It is agreed by any Display or Classified Advertiser requesting space that the liability of the newspaper in the event of failure to publish an advertisement shall be limited to the amount paid by the advertiser for that portion of the advertising space occupied by the incorrect item only, and that there shall be no liability in any event beyond the amount paid for such an advertisement. The Publisher shall not be liable for slight changes or typographical errors that do not lessen the value of an advertisement. cannot be responsible for errors after the first day of publication of any advertisement. Notice of errors on the first day should immediately be called to the attention of the Classified Department to be corrected for the following edition. reserves the right to revise, edit, classify or reject any advertisement and to retain any answers directed to the Box Reply Service and to repay the customer the sum paid for the advertisement and box rental.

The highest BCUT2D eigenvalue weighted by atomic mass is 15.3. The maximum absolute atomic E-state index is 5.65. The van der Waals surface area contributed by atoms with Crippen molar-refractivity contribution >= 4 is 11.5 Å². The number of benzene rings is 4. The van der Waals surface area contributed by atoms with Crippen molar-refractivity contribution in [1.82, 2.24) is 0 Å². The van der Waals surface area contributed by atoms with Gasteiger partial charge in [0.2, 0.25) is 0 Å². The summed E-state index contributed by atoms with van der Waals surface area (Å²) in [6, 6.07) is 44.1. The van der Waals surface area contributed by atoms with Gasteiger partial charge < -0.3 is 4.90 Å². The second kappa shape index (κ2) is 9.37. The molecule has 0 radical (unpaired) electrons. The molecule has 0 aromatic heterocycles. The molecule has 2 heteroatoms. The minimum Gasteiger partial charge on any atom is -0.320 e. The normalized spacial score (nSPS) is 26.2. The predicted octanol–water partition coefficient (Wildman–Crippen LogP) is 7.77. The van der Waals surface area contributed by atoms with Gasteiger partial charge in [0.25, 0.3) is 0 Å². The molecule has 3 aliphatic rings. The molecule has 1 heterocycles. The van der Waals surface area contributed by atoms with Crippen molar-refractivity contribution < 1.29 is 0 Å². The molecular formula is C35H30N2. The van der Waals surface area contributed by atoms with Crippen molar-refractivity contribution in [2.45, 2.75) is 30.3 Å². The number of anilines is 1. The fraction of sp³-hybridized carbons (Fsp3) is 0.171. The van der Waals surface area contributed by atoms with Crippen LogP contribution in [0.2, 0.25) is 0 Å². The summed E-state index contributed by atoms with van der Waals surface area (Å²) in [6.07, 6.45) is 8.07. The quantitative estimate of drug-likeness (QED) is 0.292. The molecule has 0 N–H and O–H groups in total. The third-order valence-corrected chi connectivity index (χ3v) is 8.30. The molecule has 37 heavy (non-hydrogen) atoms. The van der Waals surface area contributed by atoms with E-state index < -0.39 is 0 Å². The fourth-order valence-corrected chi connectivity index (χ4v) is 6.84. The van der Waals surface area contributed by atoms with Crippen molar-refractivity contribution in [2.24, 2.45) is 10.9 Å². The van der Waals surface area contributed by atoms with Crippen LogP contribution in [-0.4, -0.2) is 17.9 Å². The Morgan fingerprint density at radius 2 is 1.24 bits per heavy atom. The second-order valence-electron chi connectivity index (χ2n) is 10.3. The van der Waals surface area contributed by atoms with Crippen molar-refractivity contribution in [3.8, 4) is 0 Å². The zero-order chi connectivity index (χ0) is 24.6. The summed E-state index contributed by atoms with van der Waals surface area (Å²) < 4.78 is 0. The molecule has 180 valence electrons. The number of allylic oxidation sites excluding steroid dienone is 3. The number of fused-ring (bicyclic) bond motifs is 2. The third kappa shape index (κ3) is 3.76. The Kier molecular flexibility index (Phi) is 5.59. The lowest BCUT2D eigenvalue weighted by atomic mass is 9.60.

In loving memory of



Advertisers are reminded that provincial legislation forbids the publication of any advertisement which discriminates against any person because of race, religion, sex, colour, nationality, ancestry or place of origin, age, and physical or mental disability, unless the condition is justified by a bona fide requirement for the work involved.